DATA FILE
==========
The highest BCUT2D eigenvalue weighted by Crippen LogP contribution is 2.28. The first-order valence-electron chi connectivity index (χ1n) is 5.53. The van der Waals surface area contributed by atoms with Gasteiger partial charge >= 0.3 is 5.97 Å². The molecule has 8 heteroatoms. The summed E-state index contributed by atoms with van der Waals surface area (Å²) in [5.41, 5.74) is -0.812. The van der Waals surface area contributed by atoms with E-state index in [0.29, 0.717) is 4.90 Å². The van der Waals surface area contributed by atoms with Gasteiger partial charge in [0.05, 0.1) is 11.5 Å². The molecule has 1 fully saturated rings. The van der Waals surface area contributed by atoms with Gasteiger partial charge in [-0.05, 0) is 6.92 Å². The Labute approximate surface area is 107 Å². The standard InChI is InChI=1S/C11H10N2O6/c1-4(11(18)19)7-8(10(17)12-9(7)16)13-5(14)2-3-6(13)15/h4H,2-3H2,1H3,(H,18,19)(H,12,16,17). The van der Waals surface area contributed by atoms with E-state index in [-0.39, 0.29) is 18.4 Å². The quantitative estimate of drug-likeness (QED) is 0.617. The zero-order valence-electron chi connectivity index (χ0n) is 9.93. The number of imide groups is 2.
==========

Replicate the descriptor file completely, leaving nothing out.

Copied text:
The highest BCUT2D eigenvalue weighted by Crippen LogP contribution is 2.28. The first-order valence-electron chi connectivity index (χ1n) is 5.53. The van der Waals surface area contributed by atoms with Gasteiger partial charge >= 0.3 is 5.97 Å². The molecule has 8 heteroatoms. The summed E-state index contributed by atoms with van der Waals surface area (Å²) in [5.41, 5.74) is -0.812. The van der Waals surface area contributed by atoms with E-state index in [0.29, 0.717) is 4.90 Å². The van der Waals surface area contributed by atoms with Gasteiger partial charge in [0.05, 0.1) is 11.5 Å². The molecule has 1 fully saturated rings. The van der Waals surface area contributed by atoms with Gasteiger partial charge in [-0.05, 0) is 6.92 Å². The Labute approximate surface area is 107 Å². The standard InChI is InChI=1S/C11H10N2O6/c1-4(11(18)19)7-8(10(17)12-9(7)16)13-5(14)2-3-6(13)15/h4H,2-3H2,1H3,(H,18,19)(H,12,16,17). The van der Waals surface area contributed by atoms with E-state index in [-0.39, 0.29) is 18.4 Å². The quantitative estimate of drug-likeness (QED) is 0.617. The zero-order valence-electron chi connectivity index (χ0n) is 9.93. The number of imide groups is 2.